7 Things To Avoid When Creating Knowledge Tests
Someone said “Knowledge is the best thing money can buy” and I completely agree with that.
Creating knowledge tests online can be a “tricky business”. Now you are probably wondering what is she talking about, this thing should be easy, right? I am sorry to break it out to you, but there are more don’ts than do’s to follow here. To accurately test the knowledge of your employees, customers or anyone who you need to test, you need to be smart about it. Here are a few common mistakes that you should avoid if you want to build a proper knowledge test.
It goes without saying, that a knowledge test CANNOT have grammatical errors. Also, you need to understand the logic behind the test and many other things regarding the particular language you are using. Literacy at it’s best!
It is going to be ideal if you want to keep your questions concise and straight to the point. Sure, adding some long sentences here and there to “spice up the game a little” is great, but for the most part, the questions should be understandable.
Adding questions out of syllabus
It is essential that you stick to the common material that your test takers already have. A good idea is to make questions out of the area of the study in real life, which makes the test interactive and engaging. When you add questions from areas that have not been taught, it makes the test takers lose their morale and positivism. It is essential to know that they wish to learn and then take a test instead of learning through an examination.
When you make a multiple choice based test, it is necessary that all the answers are reasonably distinctive and easily perceivable by test takers. When the answers are relatively close to each other, it can easily lead to confusion and unnecessary panic among the test takers. The best way to create a proper test is by creating potentially plausible but incorrect responses with one clear, correct, answer that only a true learner can answer correctly.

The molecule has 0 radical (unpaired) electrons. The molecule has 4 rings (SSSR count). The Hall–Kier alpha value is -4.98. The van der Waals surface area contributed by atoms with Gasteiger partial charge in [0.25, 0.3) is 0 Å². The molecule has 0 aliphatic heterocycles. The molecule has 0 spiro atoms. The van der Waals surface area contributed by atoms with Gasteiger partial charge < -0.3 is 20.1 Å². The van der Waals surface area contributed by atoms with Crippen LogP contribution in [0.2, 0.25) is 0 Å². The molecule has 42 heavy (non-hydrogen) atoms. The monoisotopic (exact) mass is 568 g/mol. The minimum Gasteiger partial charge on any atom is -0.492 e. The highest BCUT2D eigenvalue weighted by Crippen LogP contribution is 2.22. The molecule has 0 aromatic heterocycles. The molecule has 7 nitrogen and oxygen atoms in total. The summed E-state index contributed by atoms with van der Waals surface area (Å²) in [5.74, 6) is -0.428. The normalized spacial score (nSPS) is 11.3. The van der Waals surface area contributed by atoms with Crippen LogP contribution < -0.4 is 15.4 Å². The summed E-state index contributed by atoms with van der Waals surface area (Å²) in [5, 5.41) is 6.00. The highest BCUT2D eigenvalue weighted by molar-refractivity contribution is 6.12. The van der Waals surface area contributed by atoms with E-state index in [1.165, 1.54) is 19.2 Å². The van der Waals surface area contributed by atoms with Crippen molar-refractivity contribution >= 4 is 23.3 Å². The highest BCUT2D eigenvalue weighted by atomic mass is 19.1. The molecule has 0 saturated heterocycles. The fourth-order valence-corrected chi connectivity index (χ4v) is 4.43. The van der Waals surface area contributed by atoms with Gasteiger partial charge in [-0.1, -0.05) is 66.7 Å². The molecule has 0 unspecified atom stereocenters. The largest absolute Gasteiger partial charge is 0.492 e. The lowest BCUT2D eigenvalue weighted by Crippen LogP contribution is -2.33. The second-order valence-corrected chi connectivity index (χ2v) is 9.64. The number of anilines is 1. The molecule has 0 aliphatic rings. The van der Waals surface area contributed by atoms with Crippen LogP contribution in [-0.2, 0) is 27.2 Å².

It is crucial to know that you need to provide all sufficient details to deduce an answer through the question. It is quite common for new test creators to make short questions with lengthy explanations. This can be misleading to the test taker.
More than one correct answer
It goes without saying that in knowledge testing, it is essential to have only one correct answer out of the bunch of options. If there is more than one correct answer, then the test taker will be easily thrown into a dilemma of choosing the right solution, which can disturb the mentality of the person taking the test. Remember that it is the knowledge that needs to be tested and not the perseverance of the test taker.
Avoid creating the same questions for everyone who’s going to take the test. It is ideal for adding a sense of unpredictability to your test problems to reduce the chances of cheating. If multiple tests are not possible, then mixing up the order of the questions on the test can also be the right way to combat the problem.
What are your thoughts? Are you a test creator or a test taker?